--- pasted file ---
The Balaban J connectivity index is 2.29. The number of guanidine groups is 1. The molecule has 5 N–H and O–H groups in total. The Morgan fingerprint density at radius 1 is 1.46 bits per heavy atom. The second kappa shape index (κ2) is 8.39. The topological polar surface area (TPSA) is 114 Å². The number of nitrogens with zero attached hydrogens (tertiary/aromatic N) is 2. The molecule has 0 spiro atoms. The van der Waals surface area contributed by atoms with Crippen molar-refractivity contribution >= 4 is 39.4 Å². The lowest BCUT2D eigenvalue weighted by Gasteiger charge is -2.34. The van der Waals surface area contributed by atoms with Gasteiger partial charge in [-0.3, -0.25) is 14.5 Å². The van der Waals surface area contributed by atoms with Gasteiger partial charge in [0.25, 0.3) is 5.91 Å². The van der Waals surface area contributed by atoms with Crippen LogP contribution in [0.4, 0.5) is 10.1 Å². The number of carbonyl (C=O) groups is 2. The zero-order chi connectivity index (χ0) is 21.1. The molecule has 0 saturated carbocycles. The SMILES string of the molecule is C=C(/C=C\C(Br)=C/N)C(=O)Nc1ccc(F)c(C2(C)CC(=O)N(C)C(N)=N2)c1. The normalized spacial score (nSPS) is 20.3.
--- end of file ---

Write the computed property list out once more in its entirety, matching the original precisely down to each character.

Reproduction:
The Balaban J connectivity index is 2.29. The number of guanidine groups is 1. The molecule has 5 N–H and O–H groups in total. The Morgan fingerprint density at radius 1 is 1.46 bits per heavy atom. The second kappa shape index (κ2) is 8.39. The topological polar surface area (TPSA) is 114 Å². The number of nitrogens with zero attached hydrogens (tertiary/aromatic N) is 2. The molecule has 0 spiro atoms. The van der Waals surface area contributed by atoms with Crippen molar-refractivity contribution >= 4 is 39.4 Å². The lowest BCUT2D eigenvalue weighted by Gasteiger charge is -2.34. The van der Waals surface area contributed by atoms with Gasteiger partial charge in [-0.3, -0.25) is 14.5 Å². The van der Waals surface area contributed by atoms with Gasteiger partial charge in [0.25, 0.3) is 5.91 Å². The van der Waals surface area contributed by atoms with Crippen LogP contribution in [0.4, 0.5) is 10.1 Å². The number of carbonyl (C=O) groups is 2. The zero-order chi connectivity index (χ0) is 21.1. The molecule has 0 saturated carbocycles. The SMILES string of the molecule is C=C(/C=C\C(Br)=C/N)C(=O)Nc1ccc(F)c(C2(C)CC(=O)N(C)C(N)=N2)c1. The normalized spacial score (nSPS) is 20.3.